I still couldn’t make up my mind, but NOMOS was kind enough to send me both watches for review. In the end, I’m sure there are a lot of folks out there that are in the same boat when it comes to the Club line. Though the two watches I’m examining have a lot in common on the surface – dark blue dials, similar layouts, and the same movement – it’s the small variances that give each watch its distinct personality and, ultimately, a very distinct wearing experience. This isn’t a shootout or a “who’s the greatest” piece; rather, it’s a side-by-side comparison that shows both the similarities and contrasts between these two watches in the hopes of assisting someone else who is unsure about which one to buy.
If you’re unfamiliar with the brand, NOMOS watches are proudly created in Glashütte, Germany, a modest but thriving watchmaking hub that has evolved into the Saxon heartland of German horology. NOMOS watches, which have been around since 1992, offer a distinct, youthful design language that is both basic and whimsical. Despite being influenced by Bauhaus, NOMOS’ Berlin-based design team has reworked the design language in a unique way that easily identifies the brand’s watches. These watches are not cheap, but I believe they provide excellent value for what you get: a distinct design language, exquisite in-house movements, and a timepiece made almost exclusively in Glashütte. If it isn’t obvious, I am a huge fan of the brand.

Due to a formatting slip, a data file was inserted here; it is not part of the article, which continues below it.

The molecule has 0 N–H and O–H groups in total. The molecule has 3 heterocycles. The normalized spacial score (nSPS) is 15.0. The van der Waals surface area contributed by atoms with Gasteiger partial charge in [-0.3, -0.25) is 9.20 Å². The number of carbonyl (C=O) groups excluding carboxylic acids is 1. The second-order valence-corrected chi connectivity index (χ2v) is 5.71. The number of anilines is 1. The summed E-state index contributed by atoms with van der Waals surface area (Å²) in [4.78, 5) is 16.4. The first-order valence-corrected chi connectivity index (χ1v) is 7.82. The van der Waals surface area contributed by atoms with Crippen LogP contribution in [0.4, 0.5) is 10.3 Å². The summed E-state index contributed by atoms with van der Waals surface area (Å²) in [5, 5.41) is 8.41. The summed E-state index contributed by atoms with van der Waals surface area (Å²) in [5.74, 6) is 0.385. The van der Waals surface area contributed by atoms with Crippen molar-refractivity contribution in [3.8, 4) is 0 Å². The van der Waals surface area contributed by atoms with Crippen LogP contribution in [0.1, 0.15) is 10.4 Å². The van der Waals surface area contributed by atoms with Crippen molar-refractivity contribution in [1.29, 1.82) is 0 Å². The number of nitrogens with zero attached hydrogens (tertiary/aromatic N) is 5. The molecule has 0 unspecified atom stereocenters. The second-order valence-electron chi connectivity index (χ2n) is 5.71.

My eye is pulled to the dial of most watches, but the flowing, sculptural beauty of the Club’s casing seems to grab my attention more than most watches. The stainless-steel case of the Club is distinguished by a broad, rounded bezel and, most notably, the signature long, curving lugs (48.5mm lug-to-lug on the Club Neomatik 37mm case and 49.5mm lug-to-lug on the Club Campus Neomatik 39’s 39.5mm case). The curving case is a nice contrast to the more angular and austere forms of models like the Tangente and Ahoi, and it softens the overall look of the watch when combined with the high polish finish. The watch’s gentle lines immediately encourage you to put it on and promise a comfortable wearing experience, which they fortunately deliver. Message in Advertising Message At The End Of Advertising